Gig review: Marti Pellow - King’s Theatre, Glasgow

Reflecting his successful parallel career in musical theatre, Wet Wet Wet frontman Marti Pellow’s latest solo album, Hope, features a judicious selection of songs from Broadway and the West End – relatively few of the usual suspects – performed in stripped-down arrangements.

Marti Pellow - King’s Theatre, Glasgow

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These were replicated here by pianist Grant Mitchell, who sauntered casually on to the stage and started tinkling away mock-idly before being joined by a small ensemble of musicians and an equally informal Pellow for a snail-paced alternative rendition of Mack The Knife.

From this unexpected start, Pellow quickly settled into somewhat cheesy An Intimate Evening With… mode, with cocktail lounge renditions of Till There Was You and If You Go Away. A jaunty interpretation of the Beach Boys’ God Only Knows failed to unlock the heartfelt lyrics, while Billy Joel’s Always A Woman was the usual cheese-on-toast.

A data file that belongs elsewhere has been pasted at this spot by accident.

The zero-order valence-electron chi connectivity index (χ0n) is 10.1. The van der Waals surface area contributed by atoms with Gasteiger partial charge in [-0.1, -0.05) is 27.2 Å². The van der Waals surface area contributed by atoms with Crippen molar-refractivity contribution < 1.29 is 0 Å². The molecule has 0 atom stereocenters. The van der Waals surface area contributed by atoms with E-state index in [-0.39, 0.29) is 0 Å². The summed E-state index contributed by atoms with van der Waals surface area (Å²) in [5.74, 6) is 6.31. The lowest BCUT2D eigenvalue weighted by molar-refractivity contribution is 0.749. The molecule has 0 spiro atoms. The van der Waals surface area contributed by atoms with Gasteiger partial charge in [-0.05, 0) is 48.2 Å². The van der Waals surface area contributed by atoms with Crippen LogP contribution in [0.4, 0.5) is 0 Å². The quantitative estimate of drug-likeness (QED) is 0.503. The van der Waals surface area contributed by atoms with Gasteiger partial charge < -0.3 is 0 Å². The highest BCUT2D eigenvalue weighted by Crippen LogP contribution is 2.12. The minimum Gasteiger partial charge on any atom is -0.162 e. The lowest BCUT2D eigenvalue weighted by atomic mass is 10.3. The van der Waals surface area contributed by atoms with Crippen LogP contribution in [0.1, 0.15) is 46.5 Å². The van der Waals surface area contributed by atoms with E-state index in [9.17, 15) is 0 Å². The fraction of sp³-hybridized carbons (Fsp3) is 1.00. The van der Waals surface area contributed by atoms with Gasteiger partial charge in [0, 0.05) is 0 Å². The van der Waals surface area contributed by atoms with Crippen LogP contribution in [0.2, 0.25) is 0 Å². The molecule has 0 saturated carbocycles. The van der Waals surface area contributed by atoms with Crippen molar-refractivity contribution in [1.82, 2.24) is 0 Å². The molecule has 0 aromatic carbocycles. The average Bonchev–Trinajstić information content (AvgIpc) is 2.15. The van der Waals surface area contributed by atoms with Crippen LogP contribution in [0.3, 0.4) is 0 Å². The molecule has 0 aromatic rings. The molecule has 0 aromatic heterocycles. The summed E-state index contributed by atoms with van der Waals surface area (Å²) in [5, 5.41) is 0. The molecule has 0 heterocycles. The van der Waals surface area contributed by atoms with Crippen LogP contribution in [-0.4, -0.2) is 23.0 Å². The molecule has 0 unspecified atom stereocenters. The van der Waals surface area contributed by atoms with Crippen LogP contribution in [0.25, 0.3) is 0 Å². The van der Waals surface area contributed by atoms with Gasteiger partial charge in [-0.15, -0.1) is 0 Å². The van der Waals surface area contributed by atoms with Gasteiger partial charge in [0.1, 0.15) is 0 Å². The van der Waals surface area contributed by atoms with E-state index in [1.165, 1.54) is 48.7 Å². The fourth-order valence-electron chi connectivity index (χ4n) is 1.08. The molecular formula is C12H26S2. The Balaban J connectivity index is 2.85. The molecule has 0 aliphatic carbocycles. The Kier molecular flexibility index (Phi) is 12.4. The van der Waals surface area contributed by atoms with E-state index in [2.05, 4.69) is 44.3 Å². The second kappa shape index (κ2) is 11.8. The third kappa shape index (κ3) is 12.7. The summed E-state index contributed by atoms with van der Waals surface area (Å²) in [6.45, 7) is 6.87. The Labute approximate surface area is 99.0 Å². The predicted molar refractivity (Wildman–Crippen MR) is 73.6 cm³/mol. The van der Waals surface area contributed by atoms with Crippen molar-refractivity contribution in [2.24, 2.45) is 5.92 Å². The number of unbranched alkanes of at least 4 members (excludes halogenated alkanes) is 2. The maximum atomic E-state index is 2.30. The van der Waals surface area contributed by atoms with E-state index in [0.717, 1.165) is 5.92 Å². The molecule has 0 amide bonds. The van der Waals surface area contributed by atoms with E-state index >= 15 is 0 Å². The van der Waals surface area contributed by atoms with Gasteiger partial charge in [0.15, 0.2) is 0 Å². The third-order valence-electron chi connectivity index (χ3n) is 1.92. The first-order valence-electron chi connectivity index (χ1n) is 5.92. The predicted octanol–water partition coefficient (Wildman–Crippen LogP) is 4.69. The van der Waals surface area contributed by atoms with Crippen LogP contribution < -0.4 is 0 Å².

For all his stage experience in such varied shows as Chicago and Blood Brothers, Pellow sounded strained when sliding up to the higher, sustained notes and displayed a tendency to overload on vibrato. The earnestness of his delivery on the likes of Send In The Clowns and Eleanor Rigby contrasted with his gallus stories from behind the footlights and, although he was a happy raconteur, he still managed to fluff the script, skipping over a song in his setlist.

However, as he got deeper into the second half, singing a couple of Wet Wet Wet numbers, including Love Is All Around in tribute to the late Reg Presley, a homely new song called Boulevard of Life and a bunch of MOR pop songs, such as Gentle On My Mind, Songbird and the Bee Gees’ Come On Over, selected with no agenda beyond simply loving them, Pellow really settled into his crooner comfort zone and delivered a more natural and sincere performance.